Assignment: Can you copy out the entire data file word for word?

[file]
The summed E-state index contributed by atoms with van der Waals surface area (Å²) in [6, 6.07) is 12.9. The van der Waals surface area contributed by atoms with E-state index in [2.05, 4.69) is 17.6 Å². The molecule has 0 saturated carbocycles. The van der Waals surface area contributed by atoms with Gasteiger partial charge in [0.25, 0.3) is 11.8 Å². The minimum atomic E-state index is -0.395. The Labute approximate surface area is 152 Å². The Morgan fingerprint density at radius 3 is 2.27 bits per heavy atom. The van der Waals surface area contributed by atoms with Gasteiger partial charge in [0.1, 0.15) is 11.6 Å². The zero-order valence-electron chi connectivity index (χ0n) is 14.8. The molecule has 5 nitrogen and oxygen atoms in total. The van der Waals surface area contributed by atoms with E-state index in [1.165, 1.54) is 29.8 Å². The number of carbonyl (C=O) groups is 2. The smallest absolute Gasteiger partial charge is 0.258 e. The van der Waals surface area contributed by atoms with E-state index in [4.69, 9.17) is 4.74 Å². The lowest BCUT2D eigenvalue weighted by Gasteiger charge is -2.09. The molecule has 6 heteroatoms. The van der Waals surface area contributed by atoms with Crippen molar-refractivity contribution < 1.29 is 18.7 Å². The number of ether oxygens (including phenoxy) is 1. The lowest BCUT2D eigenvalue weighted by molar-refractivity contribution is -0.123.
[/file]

The summed E-state index contributed by atoms with van der Waals surface area (Å²) in [6, 6.07) is 12.9. The van der Waals surface area contributed by atoms with E-state index in [2.05, 4.69) is 17.6 Å². The molecule has 0 saturated carbocycles. The van der Waals surface area contributed by atoms with Gasteiger partial charge in [0.25, 0.3) is 11.8 Å². The minimum atomic E-state index is -0.395. The Labute approximate surface area is 152 Å². The Morgan fingerprint density at radius 3 is 2.27 bits per heavy atom. The van der Waals surface area contributed by atoms with Gasteiger partial charge in [0.1, 0.15) is 11.6 Å². The zero-order valence-electron chi connectivity index (χ0n) is 14.8. The molecule has 5 nitrogen and oxygen atoms in total. The van der Waals surface area contributed by atoms with E-state index in [1.165, 1.54) is 29.8 Å². The number of carbonyl (C=O) groups is 2. The smallest absolute Gasteiger partial charge is 0.258 e. The van der Waals surface area contributed by atoms with E-state index in [4.69, 9.17) is 4.74 Å². The lowest BCUT2D eigenvalue weighted by Gasteiger charge is -2.09. The molecule has 6 heteroatoms. The van der Waals surface area contributed by atoms with Crippen molar-refractivity contribution < 1.29 is 18.7 Å². The number of ether oxygens (including phenoxy) is 1. The lowest BCUT2D eigenvalue weighted by molar-refractivity contribution is -0.123.